There is much in the assembly’s report that chimes with the agenda that the Government have set out. I appreciate that people always say, “You could do more.” I accept that there is more to do, but what Government announcement has ever been met by people saying, “That sounds about enough.”? The Government are doing all they can there.
I am proud that we will host COP26 next year, and the assembly members should be rightly proud that they have helped to point the leadership direction that we should take.
I, too, welcome Climate Assembly’s report and its 14 recommendations on aviation. As my hon. Friend the Member for Brent North (Barry Gardiner) said, this was a people’s assembly, not a politicians’ assembly. That is why its recommendations are so powerful.
It is a pleasure to follow the hon. Member for Bexhill and Battle (Huw Merriman) and my hon. Friend the Member for Nottingham South (Lilian Greenwood), the Chair and former Chair of the Transport Committee, on which I sit. As I sit on that Committee, and because I represent a constituency adjacent to Heathrow, I am particularly interested in the chapter on aviation.
The impact of covid, to return to the other key topic of the moment, has been devastating for my communities, affecting up to one household in three. We seek support from Government for aviation communities right now, but that support could go hand in hand with actions on the climate crisis. Air travel accounts for 22% of UK greenhouse gas emissions and 7% of total UK emissions. That proportion is growing.
Unlike countries such as France and Austria, the UK did not provide covid sector-specific support for aviation, so, to date, the Government have missed the chance to impose conditions, and therefore help to introduce changes, on climate emissions. Such conditions would have helped to support not only work to address our zero-emissions target, but aviation communities such as mine.
The Government should look at emissions from international aviation and shipping, and include those in the Climate Change Act 2008. The Climate Change Committee has also called for the Government to formally include those emissions, so doing so would really show the UK’s leadership on this issue, set a clear policy framework around emissions, and create a clear path to the future. It would also help to boost investment in carbon-saving technology in the aviation sector.
Mention has already been made of the Prime Minister’s 10-point plan for the green industrial revolution, but I do not feel that this plan goes far enough. For instance, there has been mention of the Jet Zero Council, led by industry leaders, but to date industry on its own has missed targets, such as that to get 10% of fuels from sustainable fuel sources by 2020. With the scale of the crisis facing our planet, and with the rapid need to make urgent changes, we cannot afford to just create more grandiose councils: we need action and leadership from Government.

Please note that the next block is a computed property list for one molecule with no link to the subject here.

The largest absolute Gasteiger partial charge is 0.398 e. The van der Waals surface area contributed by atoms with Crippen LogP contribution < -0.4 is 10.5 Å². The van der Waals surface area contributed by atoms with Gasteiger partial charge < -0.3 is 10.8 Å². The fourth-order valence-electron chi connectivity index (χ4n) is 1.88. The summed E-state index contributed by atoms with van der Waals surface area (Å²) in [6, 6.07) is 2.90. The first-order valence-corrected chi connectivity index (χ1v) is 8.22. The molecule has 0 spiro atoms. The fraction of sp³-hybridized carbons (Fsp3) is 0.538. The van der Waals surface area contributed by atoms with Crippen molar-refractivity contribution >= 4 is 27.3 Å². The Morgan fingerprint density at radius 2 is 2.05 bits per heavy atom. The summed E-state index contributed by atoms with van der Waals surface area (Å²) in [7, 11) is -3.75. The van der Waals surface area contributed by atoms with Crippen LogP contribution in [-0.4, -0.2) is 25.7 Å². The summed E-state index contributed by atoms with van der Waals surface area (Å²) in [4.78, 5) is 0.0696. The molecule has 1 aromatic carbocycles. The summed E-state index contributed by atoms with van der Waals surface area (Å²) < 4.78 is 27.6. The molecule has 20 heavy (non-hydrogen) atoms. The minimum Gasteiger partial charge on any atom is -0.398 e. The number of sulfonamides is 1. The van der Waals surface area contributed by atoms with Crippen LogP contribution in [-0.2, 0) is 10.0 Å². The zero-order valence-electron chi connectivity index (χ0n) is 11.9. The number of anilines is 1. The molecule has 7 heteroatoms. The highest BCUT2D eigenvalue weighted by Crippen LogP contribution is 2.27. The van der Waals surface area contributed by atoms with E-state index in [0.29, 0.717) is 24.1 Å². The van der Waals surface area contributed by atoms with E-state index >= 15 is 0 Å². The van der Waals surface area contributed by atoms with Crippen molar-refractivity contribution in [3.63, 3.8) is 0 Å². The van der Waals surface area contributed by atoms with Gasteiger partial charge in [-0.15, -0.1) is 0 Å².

I will now address two specific aviation issues. On surface transport, we really need the Government to put their money where their mouth is on the western and southern rail links into Heathrow, to get more cars off the road and encourage sustainable transport. We need to require airports to take action on airside vehicles, from coaches, ramps and luggage transport to pushback tugs. In the air, of course, we need the Government to fund research into zero-emission planes, and also to level the price differentials between plane and train journeys to the same destinations.
In conclusion, I welcome the work the Government have done to support walking and cycling, which helps to cut our personal climate emissions, and look forward to hearing the Government’s response to the Climate Assembly recommendations on aviation.
I refer hon. Members to my entry in the Register of Members’ Financial Interests. Obviously, having been part of the Business, Energy and Industrial Strategy Committee’s commissioned report, and given my previous background working for the World Wildlife Fund, but also a company called Shell, I have a particular interest in this sector.
Like all Members of this House, I welcome what this report has said. We have gone through how many great recommendations it contains and how good it is, but the question I want to pose to the House is this: what now? The Government have already come out with a very good 10-point plan. They are already implementing this, so what value does this report actually add? Yes, it shows that the public are on our side—the side of lowering carbon—and I completely agree with them, but we knew this before. Did we need a report to help us formulate these ideas? The Government have already moved forward with quite a lot of them.